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Aid groups can’t keep up with constant flow of Burundian refugees

Policemen patrol the Musaga district of Bujumbura, Burundi, July 20, 2015. (Credit: AP Photo/Jerome Delay)

Hundreds of refugees are leaving Burundi for neighboring Tanzania each day. Political tensions in the country continue to simmer, causing Burundians to flee, and there is mounting global concern that violence could escalate very quickly. Now, aid groups say they are struggling to support the more than 110,000 refugees already in Tanzania.

A joint statement by Oxfam, HelpAge International, Plan International, Save the Children, International Rescue Committee and the Danish Refugee Council on Monday stated that their collective Burundian refugee response is significantly underfunded. They are struggling to meet the needs of the current number of refugees, and worry about a sudden spike in the number of people fleeing violence.

“Nyarugusu camp is already the third-largest refugee camp in the world, and Nduta is growing by the day, yet the situation for Burundians in Tanzania is struggling for attention and adequate funding,” said Jane Foster, country director for Oxfam in Tanzania.

The Burundian refugee response is grossly underfunded. Aid groups have raised $104 million of the $306 million need for this year. More than 200,000 people have left Burundi for neighboring countries – the majority go to Tanzania. Aid groups sounded the alarm in April and May that they were ill equipped to meet the needs of the surge of refugees that followed a failed coup attempt. Refugees crammed together on the beach in Kagunga experienced a deadly cholera outbreak in late May.

More than 200 people have died in Burundi since April. Demonstrations and protests against President Pierre Nkurunziza’s successful bid for a third term, despite constitutional limits of two, have pitted government officials against those opposed to Nkurunziza. Prominent officials, human rights activists and their family members have been assassinated or fled the country. Government officials say that opponents seek to destabilize the country and carry out attacks – claims the government doesn’t bother substantiate.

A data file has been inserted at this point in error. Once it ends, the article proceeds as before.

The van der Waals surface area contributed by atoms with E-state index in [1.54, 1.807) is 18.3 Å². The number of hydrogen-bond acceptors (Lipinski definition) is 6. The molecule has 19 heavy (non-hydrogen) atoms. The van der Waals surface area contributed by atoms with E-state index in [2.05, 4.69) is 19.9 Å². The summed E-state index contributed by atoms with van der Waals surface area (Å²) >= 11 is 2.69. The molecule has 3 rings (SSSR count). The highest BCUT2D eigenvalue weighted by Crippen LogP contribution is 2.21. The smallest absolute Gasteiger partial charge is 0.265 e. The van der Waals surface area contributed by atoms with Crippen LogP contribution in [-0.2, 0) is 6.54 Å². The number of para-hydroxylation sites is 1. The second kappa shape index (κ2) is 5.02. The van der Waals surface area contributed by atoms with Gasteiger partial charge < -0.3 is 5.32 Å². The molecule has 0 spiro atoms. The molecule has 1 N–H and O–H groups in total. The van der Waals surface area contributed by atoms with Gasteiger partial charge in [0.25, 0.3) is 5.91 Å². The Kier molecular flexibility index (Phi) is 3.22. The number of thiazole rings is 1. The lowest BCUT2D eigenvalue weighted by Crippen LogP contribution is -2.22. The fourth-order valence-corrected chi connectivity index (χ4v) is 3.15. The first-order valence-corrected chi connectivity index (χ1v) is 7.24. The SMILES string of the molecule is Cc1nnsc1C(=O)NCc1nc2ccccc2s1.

Today, the government suspended 10 civil society groups. They are accused of fueling violence in the country. It is the latest in a string of moves by the Nkurunziza administration to consolidate power and shut down the opposition. The move came shortly after the U.S. imposed sanctions on four state officials connected with the violence, in step with recent European Union sanctions.

“President Nkurunziza’s pursuit of a third term in office has precipitated a humanitarian, economic and security crisis,” said Ned Price, spokesman of the National Security Council, in a statement. “Burundi is on the precipice, but there is a clear path available to Burundi’s leaders to avoid further violence and reach a political solution.”

The attacks and rhetoric by the Burundian government are cause for serious concern. Some say the current situation is eerily familiar to the run-up to the 1994 Rwandan genocide. But others draw a distinction between the political violence and genocide, pointing to the definition of genocide as violence “with intent to destroy, in whole or in part, a national, ethnical, racial or religious group.” And as political scientists Kate Cronin-Furman and MIchael Broache argue in the Monkey Cage blog, the distinction matters.

“Most immediately, clarity about who is at risk of being attacked, and why, is crucial for protection efforts. When threatened atrocities are ethnic in nature, creating humanitarian safe-zones or policing disputed areas may reduce risk. But when violence is based on political allegiance, such interventions are not likely to save lives,” they wrote.

Regardless, there is broad agreement that the situation in Burundi is deeply concerning. Violence of either sort will drive people out of the country, and those who stay remain vulnerable. Despite pleas from aid groups, the public isn’t paying much attention.

“While refugees in Europe are making headlines, the international community must also remember that the situation for Burundians in neighboring countries is equally devastating,” said Elijah Okeyo, country director for International Rescue Committee in Tanzania.


About Author

Tom Murphy

Tom Murphy is a New Hampshire-based reporter for Humanosphere. Before joining Humanosphere, Tom founded and edited the aid blog A View From the Cave. His work has appeared in Foreign Policy, the Huffington Post, the Guardian, GlobalPost and Christian Science Monitor. He tweets at @viewfromthecave. Contact him at tmurphy[at]